ANDRE AGASSI: My game is designed to sort of control the points and to control the tempo of the match and how hard a guy has to work. So if I'm doing it well, that means I'm going to win the first set in a lot of cases. When I do win the first set, that means they have to work hard for 45 minutes or an hour, and then they have to come back and now play three good sets.
So my game is designed to sort of attack the body and the legs and break down the shots. So if I can get out to a good start, that really gives me sort of a great platform to work with.
Not every point has a purpose; it's a puzzle out there. It's not sort of treated individually.
Q. You said before that you like to challenge yourself, that's the reason why you play tennis. If you're thinking about the four Slams, of course you would like to win them all, but what is the most difficult challenge that you would put on yourself? What is more difficult, Wimbledon or Roland Garros?
ANDRE AGASSI: Hmm... You know, they're both difficult in different ways. There's more great players on clay that you have to beat. It would be more difficult for me to win in Paris.
Q. Is the Rebound Ace a better surface for you than at the US Open?
ANDRE AGASSI: I would have to say so at this point. This is a surface that fits my game really well. You can play with spins, the ball kicks up, my kick serve is effective. I can also take the ball early and hit through the court. If you hit through it, it can skid on you. But yet if you play with spin, you can get the ball up.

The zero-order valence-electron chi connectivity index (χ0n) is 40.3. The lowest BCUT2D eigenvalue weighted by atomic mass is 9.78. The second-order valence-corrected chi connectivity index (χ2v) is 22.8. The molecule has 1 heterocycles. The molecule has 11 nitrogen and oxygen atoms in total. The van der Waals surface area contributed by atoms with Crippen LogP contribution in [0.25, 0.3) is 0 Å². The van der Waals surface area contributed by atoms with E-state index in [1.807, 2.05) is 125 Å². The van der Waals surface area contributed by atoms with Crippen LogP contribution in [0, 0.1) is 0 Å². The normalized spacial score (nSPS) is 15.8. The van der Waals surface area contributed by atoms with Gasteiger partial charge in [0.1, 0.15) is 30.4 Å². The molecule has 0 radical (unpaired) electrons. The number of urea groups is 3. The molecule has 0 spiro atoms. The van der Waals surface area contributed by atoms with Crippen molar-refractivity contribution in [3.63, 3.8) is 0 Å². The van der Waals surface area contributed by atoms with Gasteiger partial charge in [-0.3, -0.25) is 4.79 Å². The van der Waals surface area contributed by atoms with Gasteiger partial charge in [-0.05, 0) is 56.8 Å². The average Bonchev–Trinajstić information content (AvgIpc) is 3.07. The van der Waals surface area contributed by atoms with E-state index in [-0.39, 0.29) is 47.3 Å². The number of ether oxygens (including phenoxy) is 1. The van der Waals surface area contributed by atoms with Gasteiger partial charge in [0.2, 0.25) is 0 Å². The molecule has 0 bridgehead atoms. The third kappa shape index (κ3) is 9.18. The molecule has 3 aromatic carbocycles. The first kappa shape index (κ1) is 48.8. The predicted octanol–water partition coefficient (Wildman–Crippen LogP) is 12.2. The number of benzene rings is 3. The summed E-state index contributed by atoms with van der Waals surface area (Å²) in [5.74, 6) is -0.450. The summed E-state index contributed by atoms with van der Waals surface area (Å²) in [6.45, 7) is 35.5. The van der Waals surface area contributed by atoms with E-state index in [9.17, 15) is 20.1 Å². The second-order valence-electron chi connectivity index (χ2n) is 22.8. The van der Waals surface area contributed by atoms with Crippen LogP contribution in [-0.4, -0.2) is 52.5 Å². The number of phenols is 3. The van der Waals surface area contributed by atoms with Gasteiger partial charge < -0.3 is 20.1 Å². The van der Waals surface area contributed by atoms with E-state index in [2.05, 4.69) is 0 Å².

Also, too, the conditions sort are a big factor. It's usually hot and it's usually windy. If you were to look at my history in those environments, I tend to play well - for example, in Key Biscayne. Tends to be hotter, it tends to be windier. It's just a good environment for me to play in.
Q. If you have any regrets on your career, I assume it would be not playing earlier here?
ANDRE AGASSI: Yeah, I've said that for a long time. I wish I would have played here a long time ago.
Q. Jimmy Connors, you had an early career rivalry with. You now have as many Grand Slams as him. Does it mean anything to you?
ANDRE AGASSI: It means the world to win a Grand Slam. To win eight is beyond my wildest dreams. You know, you always look towards all the great players and what they've accomplished and how you've respected what they've given to the game, and how they played the game. There was a lot to respect about how Jimmy played the game. So in that respect, I do appreciate that.
Q. How far does this victory go regarding your Slam-less year last year?
ANDRE AGASSI: You can never get moments back. So it doesn't sort of take away the sting that was felt from not capitalizing on an opportunity like in the finals of the US Open. There's no way around that. It's just disappointing. That's what makes it so good when you do win. That's what you try to remember and that's what sort of balances out the scale in some respects.
I can honestly say that this year has been a great success, and we're only three weeks into it. And that's a great feeling.
Q. What about winning four times here, which is more than anyone's done in the Open era? When you hear that, what do you think?
ANDRE AGASSI: "Wow, I guess that's happened," that's what I think.
I don't... I wish I could sort of put words to how it feels to go out there and lay it on the line and find a way to overcome in some cases the odds, in some cases the obstacles and the doubts, the questions, the preparation leading up to it.
To do it once would fulfill your career, so it's crazy for me to think about it.
Q. Twelve months ago you told us how you feared for your career in this city, only a couple miles away. Does it make it so much more important that you've come through that very long, difficult road to enjoy it again?